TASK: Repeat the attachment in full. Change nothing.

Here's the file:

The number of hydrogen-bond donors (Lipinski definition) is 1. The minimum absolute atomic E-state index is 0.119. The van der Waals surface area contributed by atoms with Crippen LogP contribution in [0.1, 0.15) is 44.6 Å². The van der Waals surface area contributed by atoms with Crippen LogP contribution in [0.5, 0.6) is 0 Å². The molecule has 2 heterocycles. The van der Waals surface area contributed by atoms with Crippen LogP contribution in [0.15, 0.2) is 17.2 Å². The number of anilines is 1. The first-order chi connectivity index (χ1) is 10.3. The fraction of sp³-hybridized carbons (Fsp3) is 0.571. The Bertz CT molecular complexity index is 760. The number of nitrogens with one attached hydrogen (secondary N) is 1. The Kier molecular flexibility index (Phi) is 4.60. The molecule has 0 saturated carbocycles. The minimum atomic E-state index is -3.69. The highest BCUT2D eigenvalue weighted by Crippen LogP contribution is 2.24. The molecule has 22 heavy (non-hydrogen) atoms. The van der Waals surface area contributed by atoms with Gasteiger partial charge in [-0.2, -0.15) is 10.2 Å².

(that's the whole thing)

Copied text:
The number of hydrogen-bond donors (Lipinski definition) is 1. The minimum absolute atomic E-state index is 0.119. The van der Waals surface area contributed by atoms with Crippen LogP contribution in [0.1, 0.15) is 44.6 Å². The van der Waals surface area contributed by atoms with Crippen LogP contribution in [0.5, 0.6) is 0 Å². The molecule has 2 heterocycles. The van der Waals surface area contributed by atoms with Crippen LogP contribution in [0.15, 0.2) is 17.2 Å². The number of anilines is 1. The first-order chi connectivity index (χ1) is 10.3. The fraction of sp³-hybridized carbons (Fsp3) is 0.571. The Bertz CT molecular complexity index is 760. The number of nitrogens with one attached hydrogen (secondary N) is 1. The Kier molecular flexibility index (Phi) is 4.60. The molecule has 0 saturated carbocycles. The minimum atomic E-state index is -3.69. The highest BCUT2D eigenvalue weighted by Crippen LogP contribution is 2.24. The molecule has 22 heavy (non-hydrogen) atoms. The van der Waals surface area contributed by atoms with Gasteiger partial charge in [-0.2, -0.15) is 10.2 Å².